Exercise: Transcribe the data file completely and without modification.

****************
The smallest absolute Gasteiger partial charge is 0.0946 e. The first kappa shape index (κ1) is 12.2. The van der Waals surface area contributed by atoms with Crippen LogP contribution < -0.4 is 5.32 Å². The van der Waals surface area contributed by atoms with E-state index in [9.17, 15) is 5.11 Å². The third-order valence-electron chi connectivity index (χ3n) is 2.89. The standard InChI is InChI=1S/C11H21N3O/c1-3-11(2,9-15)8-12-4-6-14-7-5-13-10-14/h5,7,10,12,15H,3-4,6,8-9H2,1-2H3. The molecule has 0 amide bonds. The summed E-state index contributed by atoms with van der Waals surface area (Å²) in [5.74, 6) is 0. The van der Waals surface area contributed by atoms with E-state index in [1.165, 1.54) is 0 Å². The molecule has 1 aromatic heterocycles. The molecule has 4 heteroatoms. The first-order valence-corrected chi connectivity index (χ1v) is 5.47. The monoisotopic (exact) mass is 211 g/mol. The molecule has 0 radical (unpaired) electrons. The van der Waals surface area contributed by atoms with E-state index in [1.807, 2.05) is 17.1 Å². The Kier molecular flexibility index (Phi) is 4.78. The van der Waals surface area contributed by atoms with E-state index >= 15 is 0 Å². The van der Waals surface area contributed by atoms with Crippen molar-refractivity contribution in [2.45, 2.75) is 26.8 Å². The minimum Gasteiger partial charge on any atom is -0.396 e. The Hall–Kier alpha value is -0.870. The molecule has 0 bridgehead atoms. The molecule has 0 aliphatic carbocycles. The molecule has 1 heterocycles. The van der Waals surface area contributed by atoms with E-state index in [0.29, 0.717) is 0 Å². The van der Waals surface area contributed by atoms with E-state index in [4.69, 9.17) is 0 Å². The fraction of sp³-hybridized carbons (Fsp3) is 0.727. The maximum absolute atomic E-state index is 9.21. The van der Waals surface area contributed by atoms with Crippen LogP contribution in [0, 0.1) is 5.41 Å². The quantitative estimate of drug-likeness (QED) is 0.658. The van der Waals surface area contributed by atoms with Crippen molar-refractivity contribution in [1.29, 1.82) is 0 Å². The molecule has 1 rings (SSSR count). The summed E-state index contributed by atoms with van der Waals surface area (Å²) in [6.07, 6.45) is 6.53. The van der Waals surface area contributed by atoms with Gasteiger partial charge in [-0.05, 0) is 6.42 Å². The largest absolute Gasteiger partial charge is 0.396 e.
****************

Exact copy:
The smallest absolute Gasteiger partial charge is 0.0946 e. The first kappa shape index (κ1) is 12.2. The van der Waals surface area contributed by atoms with Crippen LogP contribution < -0.4 is 5.32 Å². The van der Waals surface area contributed by atoms with E-state index in [9.17, 15) is 5.11 Å². The third-order valence-electron chi connectivity index (χ3n) is 2.89. The standard InChI is InChI=1S/C11H21N3O/c1-3-11(2,9-15)8-12-4-6-14-7-5-13-10-14/h5,7,10,12,15H,3-4,6,8-9H2,1-2H3. The molecule has 0 amide bonds. The summed E-state index contributed by atoms with van der Waals surface area (Å²) in [5.74, 6) is 0. The van der Waals surface area contributed by atoms with E-state index in [1.165, 1.54) is 0 Å². The molecule has 1 aromatic heterocycles. The molecule has 4 heteroatoms. The first-order valence-corrected chi connectivity index (χ1v) is 5.47. The monoisotopic (exact) mass is 211 g/mol. The molecule has 0 radical (unpaired) electrons. The van der Waals surface area contributed by atoms with E-state index in [1.807, 2.05) is 17.1 Å². The Kier molecular flexibility index (Phi) is 4.78. The van der Waals surface area contributed by atoms with E-state index >= 15 is 0 Å². The van der Waals surface area contributed by atoms with Crippen molar-refractivity contribution in [2.45, 2.75) is 26.8 Å². The minimum Gasteiger partial charge on any atom is -0.396 e. The Hall–Kier alpha value is -0.870. The molecule has 0 bridgehead atoms. The molecule has 0 aliphatic carbocycles. The molecule has 1 heterocycles. The van der Waals surface area contributed by atoms with E-state index in [0.29, 0.717) is 0 Å². The van der Waals surface area contributed by atoms with E-state index in [4.69, 9.17) is 0 Å². The fraction of sp³-hybridized carbons (Fsp3) is 0.727. The maximum absolute atomic E-state index is 9.21. The van der Waals surface area contributed by atoms with Crippen LogP contribution in [0, 0.1) is 5.41 Å². The quantitative estimate of drug-likeness (QED) is 0.658. The van der Waals surface area contributed by atoms with Crippen molar-refractivity contribution in [1.29, 1.82) is 0 Å². The molecule has 1 rings (SSSR count). The summed E-state index contributed by atoms with van der Waals surface area (Å²) in [6.07, 6.45) is 6.53. The van der Waals surface area contributed by atoms with Gasteiger partial charge in [-0.05, 0) is 6.42 Å². The largest absolute Gasteiger partial charge is 0.396 e.